On 23-24 September, WHITRAP Shanghai held the online public lecture series on Management Planning for World Heritage. In total about 170 participants from 17 countries attended the lectures. Management systems/management planning being one of the urgent threats faced by many world heritage properties, this programme endeavours to build the capacity of heritage practitioners in systematic conservation practices, to raise their awareness of the global administrative framework, and to help their practices accord with sustainable development goals.
As the debut of this programme, the lectures on 23-24 September invited Ms. Carolina Castellano, Senior Consultant of World Heritage, as the key speaker. Ms. Shao Yong, Professor of Tongji University, also joined the event as a guest commentator. Ms. Li Hong, programme specialist at WHITRAP Shanghai, moderated the event.
In the lecture on 23rd, Carolina introduced the World Heritage Convention, from its background, the connections with other Conventions to its development over the 40 years. She particularly illustrates the actors of this convention and the operational guidelines as well as the process to be inscribed on the World Heritage List and the periodic reporting requirement after.
With the administrative framework as a background, the second-day lecture goes on to elucidate the basic concepts of the World Heritage Convention. Audience were introduced to the selection criteria centred around the keywords such as "masterpiece", "influence", "testimony", "typology", "land-use", "associations" etc., which presents a concise and convenient approach to understanding how the world heritage properties are defined. In particular, Carolina clarified the concepts of authenticity and integrity which were two key standards to evaluate the conditions of heritage. Several management models with real-life examples are then presented.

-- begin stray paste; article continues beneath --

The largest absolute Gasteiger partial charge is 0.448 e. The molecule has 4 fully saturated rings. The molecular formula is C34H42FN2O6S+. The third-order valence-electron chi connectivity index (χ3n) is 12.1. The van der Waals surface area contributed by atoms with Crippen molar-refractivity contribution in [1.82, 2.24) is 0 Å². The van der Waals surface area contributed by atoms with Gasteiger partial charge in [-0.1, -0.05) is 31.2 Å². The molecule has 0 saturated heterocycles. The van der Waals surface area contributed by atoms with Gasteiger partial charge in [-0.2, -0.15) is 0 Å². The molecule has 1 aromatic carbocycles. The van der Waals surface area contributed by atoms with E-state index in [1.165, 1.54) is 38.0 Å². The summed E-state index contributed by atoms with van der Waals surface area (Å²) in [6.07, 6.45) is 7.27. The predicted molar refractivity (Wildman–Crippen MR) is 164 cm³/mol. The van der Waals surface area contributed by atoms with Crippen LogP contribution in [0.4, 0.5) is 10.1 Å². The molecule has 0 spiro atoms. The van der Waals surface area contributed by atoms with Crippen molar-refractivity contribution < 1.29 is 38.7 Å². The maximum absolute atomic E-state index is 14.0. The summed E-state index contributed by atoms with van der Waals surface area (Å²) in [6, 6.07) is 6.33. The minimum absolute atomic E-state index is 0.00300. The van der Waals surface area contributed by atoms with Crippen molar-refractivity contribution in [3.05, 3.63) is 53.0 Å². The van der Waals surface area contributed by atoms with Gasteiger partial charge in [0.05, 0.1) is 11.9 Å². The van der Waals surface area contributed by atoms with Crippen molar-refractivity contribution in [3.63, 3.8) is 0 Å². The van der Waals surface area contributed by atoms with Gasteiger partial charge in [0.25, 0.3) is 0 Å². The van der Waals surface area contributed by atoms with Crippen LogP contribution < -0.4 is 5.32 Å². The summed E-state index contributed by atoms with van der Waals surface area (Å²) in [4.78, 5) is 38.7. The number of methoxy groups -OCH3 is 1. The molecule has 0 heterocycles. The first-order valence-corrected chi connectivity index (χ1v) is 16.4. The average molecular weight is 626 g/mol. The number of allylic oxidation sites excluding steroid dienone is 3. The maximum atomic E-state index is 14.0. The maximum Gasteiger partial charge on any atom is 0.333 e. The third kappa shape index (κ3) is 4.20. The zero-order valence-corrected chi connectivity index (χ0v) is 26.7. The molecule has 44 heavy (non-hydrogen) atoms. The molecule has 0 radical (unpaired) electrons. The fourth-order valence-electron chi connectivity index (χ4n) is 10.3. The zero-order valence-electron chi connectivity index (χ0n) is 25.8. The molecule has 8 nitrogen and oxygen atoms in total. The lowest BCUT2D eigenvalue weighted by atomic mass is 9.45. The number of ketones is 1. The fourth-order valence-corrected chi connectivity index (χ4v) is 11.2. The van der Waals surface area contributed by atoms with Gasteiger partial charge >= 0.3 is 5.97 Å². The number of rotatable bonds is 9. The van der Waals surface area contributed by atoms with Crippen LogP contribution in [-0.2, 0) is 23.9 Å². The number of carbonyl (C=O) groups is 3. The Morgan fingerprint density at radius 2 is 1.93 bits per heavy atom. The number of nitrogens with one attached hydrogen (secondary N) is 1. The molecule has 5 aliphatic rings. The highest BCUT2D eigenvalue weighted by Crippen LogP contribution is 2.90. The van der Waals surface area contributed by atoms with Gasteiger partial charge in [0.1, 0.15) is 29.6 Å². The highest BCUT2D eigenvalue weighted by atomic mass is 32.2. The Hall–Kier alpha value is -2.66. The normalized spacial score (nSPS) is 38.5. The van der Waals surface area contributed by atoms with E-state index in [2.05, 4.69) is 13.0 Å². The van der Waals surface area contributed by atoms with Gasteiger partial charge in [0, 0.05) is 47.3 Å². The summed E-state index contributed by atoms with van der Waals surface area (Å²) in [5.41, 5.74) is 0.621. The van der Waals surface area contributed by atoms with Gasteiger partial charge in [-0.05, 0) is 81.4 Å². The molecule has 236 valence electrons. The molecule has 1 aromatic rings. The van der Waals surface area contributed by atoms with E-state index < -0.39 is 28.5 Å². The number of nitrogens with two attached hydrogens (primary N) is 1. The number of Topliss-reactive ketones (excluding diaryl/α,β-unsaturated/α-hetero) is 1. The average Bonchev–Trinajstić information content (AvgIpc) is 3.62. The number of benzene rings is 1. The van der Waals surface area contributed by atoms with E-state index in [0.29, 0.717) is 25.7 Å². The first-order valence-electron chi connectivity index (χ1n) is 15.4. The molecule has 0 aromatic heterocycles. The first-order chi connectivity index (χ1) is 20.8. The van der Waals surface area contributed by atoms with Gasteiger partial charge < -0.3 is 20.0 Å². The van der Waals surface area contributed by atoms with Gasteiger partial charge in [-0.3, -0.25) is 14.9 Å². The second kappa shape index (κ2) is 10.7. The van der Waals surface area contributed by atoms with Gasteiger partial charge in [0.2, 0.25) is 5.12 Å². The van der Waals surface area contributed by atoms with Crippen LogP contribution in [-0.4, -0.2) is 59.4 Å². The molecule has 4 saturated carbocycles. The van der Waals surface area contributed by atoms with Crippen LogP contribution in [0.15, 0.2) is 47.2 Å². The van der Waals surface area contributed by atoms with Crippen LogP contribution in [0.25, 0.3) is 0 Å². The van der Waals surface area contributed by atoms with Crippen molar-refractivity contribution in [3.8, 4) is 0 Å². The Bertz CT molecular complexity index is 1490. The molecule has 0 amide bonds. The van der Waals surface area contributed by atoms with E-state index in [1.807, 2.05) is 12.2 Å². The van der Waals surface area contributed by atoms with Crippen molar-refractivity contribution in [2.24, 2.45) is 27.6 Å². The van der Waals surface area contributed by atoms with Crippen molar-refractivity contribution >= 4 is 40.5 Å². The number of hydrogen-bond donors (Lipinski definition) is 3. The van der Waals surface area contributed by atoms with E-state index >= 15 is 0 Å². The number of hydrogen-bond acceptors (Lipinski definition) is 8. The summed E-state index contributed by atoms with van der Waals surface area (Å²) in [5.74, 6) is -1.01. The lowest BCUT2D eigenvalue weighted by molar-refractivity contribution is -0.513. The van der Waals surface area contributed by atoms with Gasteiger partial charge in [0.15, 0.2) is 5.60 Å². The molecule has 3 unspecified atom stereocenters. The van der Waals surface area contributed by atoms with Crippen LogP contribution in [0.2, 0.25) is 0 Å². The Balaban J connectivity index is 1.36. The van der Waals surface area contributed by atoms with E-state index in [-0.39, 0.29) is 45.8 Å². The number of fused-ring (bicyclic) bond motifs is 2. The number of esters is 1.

In the last section, the sustainable tourism was introduced, followed with the threats posed by the flourishing tourism industry to the heritage values. Overall, it is concluded that heritage management is neither a linear process nor limited to a fixed model. Each management plan needs to be derived from the heritage site itself.
After the fascinating presentation, Professor Shao Yong invited Carolina to explain more about the integrated approach to heritage management and the denomination of the case of Liverpool. In terms of the integrated approach, Carolina restressed on the localisation of the management tools, that is, to adapt the provided tools to the practical context and if needed, to weave different management models together. Moreover, she emphasised the important role of local communities in the sustainable development because they are the people living permanently around the heritage, whereas the governments may undergo many changes.
Before the end of each day’s lectures, there were Q&A sessions where Carolina received around 10 questions from participants. One of the interesting questions was about how to protect the heritage that is not universally recognised but regionally valuable. In answering that, Carolina stated that giving the sites or properties the World Heritage status was "not the only means for protection" and there were many heritage sites of regional significance that were "well cared for by the people who assigned value to them". According to her, "there is no need to make everything world heritage". Yet the World Heritage Convention and the additional recommendation of 1972 do provide some tools to protect other types of heritage and are of referential value.
Overall, the public lectures gave participants an elaborate introduction to the World Heritage System and provided insights for heritage practitioners about the practical management models. As Professor Shao Yong suggests, it is hoped that in the future series of lectures could be held in this regard.